I don't mean to offend. It's probably going to happen anyway.

Tuesday, January 24, 2012

The Lesser of Two Weevils

This presidential campaign season has me displeased. In the early months, I generally ignored the insanity and inanity of the presidential candidates. I had hoped that the crazy and worthless candidates would remove themselves in early campaigning, leaving perhaps someone decent to rally behind.

The crazy is still going strong, as is the worthless. I was quite pleased when Cain came onto the scene, as he seemed like a candidate who I could support. One trial by media later and we were left with Romney and co. I would complain about the media's lambast of Cain as indicative that he was perhaps the only serious threat to Obamessiah's reelection aspirations, but that's old enough news now that even my liberal friends agree.

Ron Paul is mostly agreeable, but goes off the deep end often enough to introduce reticence into my enthusiasm for him, as well as rendering him entirely unelectable. Romney is all but indistinguishable from Obama. Gingrich is a limp fish with weak morals and no real stance besides limelight. Santorum is the most acceptable of those still in the running to me, but is somewhat too fond of governmental authority and religious justification for my taste.

A combination of the presidency becoming the sort of thing that no one in their right mind would pursue, a media that is determined that Obama get a second term, and a Republican establishment that is entirely out of touch with the population they claim to represent all wrapped up in the gigantic envelope of bloated government conspire such that there is no candidate I can endorse, campaign for, or even tolerate.

By no stretch will I ever vote for Barack Obama. It's just somewhat regrettable that that is only because as weevils go, him being the lesser would essentially require the resurrection of Stalin

Initial Reactions

Over winter break, I returned to Illinois from Texas. Considering that I've lived in Illinois my entire life up to the move down here last August, I didn't think much of the change. Coming back to Texas there have been several moments where I realized that Illinois had rubbed off on me.
Perhaps the most whimsical of these was when the second or third day back reached 70 degrees, and I, being used to the significantly colder clime of Illinois, went to class in a long sleeve shirt under a sweater, wearing a jacket.
Of a more depressing note, I found myself falling into habits of mind accepting of the nanny state. While attempting to find a new every day carry knife, I found that I was automatically excluding every blade over 3" and anything assisted opening. Any of my readers who have shopped for knives will understand how very limiting this is among quality knives. I finally realized that being in Texas, those standards are relaxed thoroughly. During orientation, the police chief gave a short presentation including the phrase "no guns, no knives." When pressed for clarification, he said that they followed merely the Texas law on knives, meaning nothing over 5.5" or of assorted other characteristics. Assisted opening is likewise not prohibited, though switchblades are. Since this revelation, the options have expanded quite some, to the point where I actually have to choose between several that I like, rather than limited to one or two options.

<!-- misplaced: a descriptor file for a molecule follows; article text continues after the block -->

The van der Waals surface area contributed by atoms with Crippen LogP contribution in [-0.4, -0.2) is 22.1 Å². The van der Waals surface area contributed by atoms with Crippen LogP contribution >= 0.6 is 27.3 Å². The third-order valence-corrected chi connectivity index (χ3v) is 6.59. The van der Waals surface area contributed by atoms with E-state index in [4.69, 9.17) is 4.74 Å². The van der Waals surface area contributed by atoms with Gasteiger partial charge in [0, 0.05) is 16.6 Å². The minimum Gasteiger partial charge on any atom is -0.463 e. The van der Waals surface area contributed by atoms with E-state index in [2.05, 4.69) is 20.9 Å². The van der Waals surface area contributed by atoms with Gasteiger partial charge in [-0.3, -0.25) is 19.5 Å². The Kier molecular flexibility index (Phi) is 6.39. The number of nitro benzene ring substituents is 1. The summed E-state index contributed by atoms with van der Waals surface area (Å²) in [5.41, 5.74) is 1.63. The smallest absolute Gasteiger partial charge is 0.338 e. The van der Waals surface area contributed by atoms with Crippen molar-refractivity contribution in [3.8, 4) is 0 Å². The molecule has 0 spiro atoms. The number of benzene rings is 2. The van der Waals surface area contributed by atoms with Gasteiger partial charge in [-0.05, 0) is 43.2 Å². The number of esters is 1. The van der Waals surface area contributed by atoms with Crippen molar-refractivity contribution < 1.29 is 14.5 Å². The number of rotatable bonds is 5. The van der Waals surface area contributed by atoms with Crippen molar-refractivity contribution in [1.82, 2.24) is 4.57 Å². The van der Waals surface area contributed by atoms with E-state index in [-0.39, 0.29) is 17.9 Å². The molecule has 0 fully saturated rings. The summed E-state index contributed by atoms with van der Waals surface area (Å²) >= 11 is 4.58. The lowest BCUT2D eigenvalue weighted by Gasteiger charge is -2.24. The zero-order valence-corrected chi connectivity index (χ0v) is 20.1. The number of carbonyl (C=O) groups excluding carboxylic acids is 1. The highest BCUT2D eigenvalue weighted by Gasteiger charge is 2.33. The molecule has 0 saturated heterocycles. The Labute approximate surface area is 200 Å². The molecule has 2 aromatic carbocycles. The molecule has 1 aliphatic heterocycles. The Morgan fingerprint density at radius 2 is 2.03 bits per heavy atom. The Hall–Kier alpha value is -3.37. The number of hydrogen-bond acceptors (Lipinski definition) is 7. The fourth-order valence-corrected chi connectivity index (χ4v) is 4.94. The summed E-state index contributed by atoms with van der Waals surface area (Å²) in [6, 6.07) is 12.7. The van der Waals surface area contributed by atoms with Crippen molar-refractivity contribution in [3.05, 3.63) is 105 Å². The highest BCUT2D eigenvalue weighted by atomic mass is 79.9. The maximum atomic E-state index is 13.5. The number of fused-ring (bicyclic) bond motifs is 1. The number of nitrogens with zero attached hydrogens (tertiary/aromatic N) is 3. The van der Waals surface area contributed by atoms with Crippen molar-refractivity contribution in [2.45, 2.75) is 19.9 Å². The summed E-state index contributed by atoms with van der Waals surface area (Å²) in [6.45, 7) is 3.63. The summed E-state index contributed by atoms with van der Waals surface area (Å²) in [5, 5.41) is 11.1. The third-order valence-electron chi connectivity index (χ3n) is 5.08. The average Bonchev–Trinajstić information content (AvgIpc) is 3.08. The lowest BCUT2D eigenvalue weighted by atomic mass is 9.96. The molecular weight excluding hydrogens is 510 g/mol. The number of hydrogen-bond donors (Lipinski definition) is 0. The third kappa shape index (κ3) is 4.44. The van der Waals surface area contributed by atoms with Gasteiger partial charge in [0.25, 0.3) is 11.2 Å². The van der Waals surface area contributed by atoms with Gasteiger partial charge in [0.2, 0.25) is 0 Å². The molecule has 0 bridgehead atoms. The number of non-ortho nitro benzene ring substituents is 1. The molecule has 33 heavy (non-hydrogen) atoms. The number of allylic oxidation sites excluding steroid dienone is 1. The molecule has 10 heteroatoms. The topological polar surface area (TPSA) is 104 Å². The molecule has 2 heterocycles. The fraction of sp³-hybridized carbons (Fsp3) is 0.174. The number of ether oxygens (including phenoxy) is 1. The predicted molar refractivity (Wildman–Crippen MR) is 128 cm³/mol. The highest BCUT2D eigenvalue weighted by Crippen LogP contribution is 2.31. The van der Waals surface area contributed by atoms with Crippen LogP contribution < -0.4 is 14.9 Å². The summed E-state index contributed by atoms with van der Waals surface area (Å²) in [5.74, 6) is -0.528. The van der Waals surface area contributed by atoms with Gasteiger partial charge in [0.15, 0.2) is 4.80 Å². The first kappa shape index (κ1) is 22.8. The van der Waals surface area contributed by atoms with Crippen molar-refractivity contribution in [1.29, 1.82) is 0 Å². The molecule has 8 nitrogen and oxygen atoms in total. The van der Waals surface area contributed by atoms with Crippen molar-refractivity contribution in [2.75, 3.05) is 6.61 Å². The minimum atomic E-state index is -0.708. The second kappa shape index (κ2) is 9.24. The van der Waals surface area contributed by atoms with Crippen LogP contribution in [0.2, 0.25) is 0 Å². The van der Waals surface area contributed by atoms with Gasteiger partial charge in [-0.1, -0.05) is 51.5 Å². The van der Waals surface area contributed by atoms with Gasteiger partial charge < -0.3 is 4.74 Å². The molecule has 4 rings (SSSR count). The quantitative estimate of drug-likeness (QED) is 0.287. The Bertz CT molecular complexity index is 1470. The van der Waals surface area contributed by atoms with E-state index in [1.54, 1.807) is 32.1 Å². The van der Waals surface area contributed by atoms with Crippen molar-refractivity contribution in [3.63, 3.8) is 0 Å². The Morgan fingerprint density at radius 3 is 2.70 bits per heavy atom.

Similarly, a friend of mine sent me a link to a CAD design for an AR15 lower for use with a rapid prototyping 3D printer. At first I was entertained, as it's a concept I have thought about quite a bit. When I remembered that AR lowers are the serialized pieces requiring FFL transfer, my initial reaction was one of shock, as it seemed that building this would be highly illegal. Logic then caught up with me, reminding me of both the Wyoming* law concerning firearms made within Wyoming being exempt from transfer laws, and more generally that those laws cover transfer, not manufacture. As far as I can tell (please correct me if I am wrong) it's entirely legal to manufacture your own firearms.**
I am more than a little frustrated with myself over this recent trend. It makes me feel like a nanny-stater, entirely convinced of the illegality of the exercise of our rights. I take comfort in being able to catch it, but all the same.
I find it very interesting how easy it is to slip into that mindset. I'm sure that a good deal of it comes from growing up in Mordor. Growing up in a place where rights are infringed in a casual, daily sort of experience leads to a different sort of complacency than that I wrote about last week, but potentially just as damaging. I find it thoroughly depressing that I have grown so used to these violations that I have not only stopped readily recognizing them as such, but assuming them to be even more sweeping than they are.
On a happier note, before I came down here I probably wouldn't have caught myself out in it. I'm not sure whether it is due to the inevitable urge to challenge things that seems to come packaged with college or simply being in a state where rights matter a good bit more, or perhaps a combination of both. I suppose it doesn't matter so much, as long as it works.

*or possibly Montana, I don't recall off the top of my head
**on a Federal level. State law may vary.

Tuesday, January 17, 2012

How Convenient

The modern world is full of little conveniences. Remarkable enough that cell phones are capable of putting me in real time conversation with people essentially anywhere in the world, they can at this point find you a restaurant, give you directions to it, give rough calorie counts of the meal, and calculate the tip at the end. This blog can be read by people anywhere in the world for the cost of an internet connection. If I want to read up on a controversial piece of legislation, it's the matter of a few keystrokes, instead of going to a library or government office, if indeed they would ever have had the information. I turn a handle and an apparently unlimited supply of water is there, complete with a range of temperatures. Emergency medical care is three numbers away.

Technology and human ingenuity have conspired to remove a great many minor irritations previously inherent in the human condition. Health, comfort, and wealth are by no means guaranteed, but they are significantly easier to attain and maintain than probably at any other time in history.

I wouldn't have it any other way. Existence is so thoroughly improved with these things that to wish them away is folly. Assuming that these conveniences come without cost however is probably the more egregious folly. The downside to convenience is complacency. The two are all but inextricably linked. Water loses its importance with ease of acquisition. Agriculture never comes into being in places like Tahiti where food is so readily available.